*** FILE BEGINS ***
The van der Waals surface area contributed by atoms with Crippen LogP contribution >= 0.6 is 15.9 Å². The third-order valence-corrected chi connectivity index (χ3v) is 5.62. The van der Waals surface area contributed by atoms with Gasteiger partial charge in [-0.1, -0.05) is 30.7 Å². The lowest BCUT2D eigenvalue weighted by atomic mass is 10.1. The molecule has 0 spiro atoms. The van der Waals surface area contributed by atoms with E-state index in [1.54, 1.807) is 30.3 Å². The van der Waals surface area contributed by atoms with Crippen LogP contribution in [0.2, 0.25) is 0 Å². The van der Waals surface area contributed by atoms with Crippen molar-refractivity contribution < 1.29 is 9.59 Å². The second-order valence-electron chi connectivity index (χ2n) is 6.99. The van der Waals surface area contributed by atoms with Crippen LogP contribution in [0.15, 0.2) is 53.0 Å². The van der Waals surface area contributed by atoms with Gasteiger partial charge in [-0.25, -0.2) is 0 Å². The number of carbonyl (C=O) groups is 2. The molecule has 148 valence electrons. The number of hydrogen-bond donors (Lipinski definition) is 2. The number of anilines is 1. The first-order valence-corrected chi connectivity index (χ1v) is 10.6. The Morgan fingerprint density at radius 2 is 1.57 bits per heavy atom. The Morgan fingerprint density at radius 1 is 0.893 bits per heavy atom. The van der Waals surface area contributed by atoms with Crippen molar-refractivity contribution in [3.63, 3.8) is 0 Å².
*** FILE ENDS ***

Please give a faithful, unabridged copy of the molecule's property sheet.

The van der Waals surface area contributed by atoms with Crippen LogP contribution >= 0.6 is 15.9 Å². The third-order valence-corrected chi connectivity index (χ3v) is 5.62. The van der Waals surface area contributed by atoms with Gasteiger partial charge in [-0.1, -0.05) is 30.7 Å². The lowest BCUT2D eigenvalue weighted by atomic mass is 10.1. The molecule has 0 spiro atoms. The van der Waals surface area contributed by atoms with E-state index in [1.54, 1.807) is 30.3 Å². The van der Waals surface area contributed by atoms with Crippen LogP contribution in [0.2, 0.25) is 0 Å². The van der Waals surface area contributed by atoms with Crippen molar-refractivity contribution < 1.29 is 9.59 Å². The second-order valence-electron chi connectivity index (χ2n) is 6.99. The van der Waals surface area contributed by atoms with Crippen LogP contribution in [0.15, 0.2) is 53.0 Å². The van der Waals surface area contributed by atoms with Gasteiger partial charge in [-0.25, -0.2) is 0 Å². The number of carbonyl (C=O) groups is 2. The molecule has 148 valence electrons. The number of hydrogen-bond donors (Lipinski definition) is 2. The number of anilines is 1. The first-order valence-corrected chi connectivity index (χ1v) is 10.6. The Morgan fingerprint density at radius 2 is 1.57 bits per heavy atom. The Morgan fingerprint density at radius 1 is 0.893 bits per heavy atom. The van der Waals surface area contributed by atoms with Crippen molar-refractivity contribution in [3.63, 3.8) is 0 Å².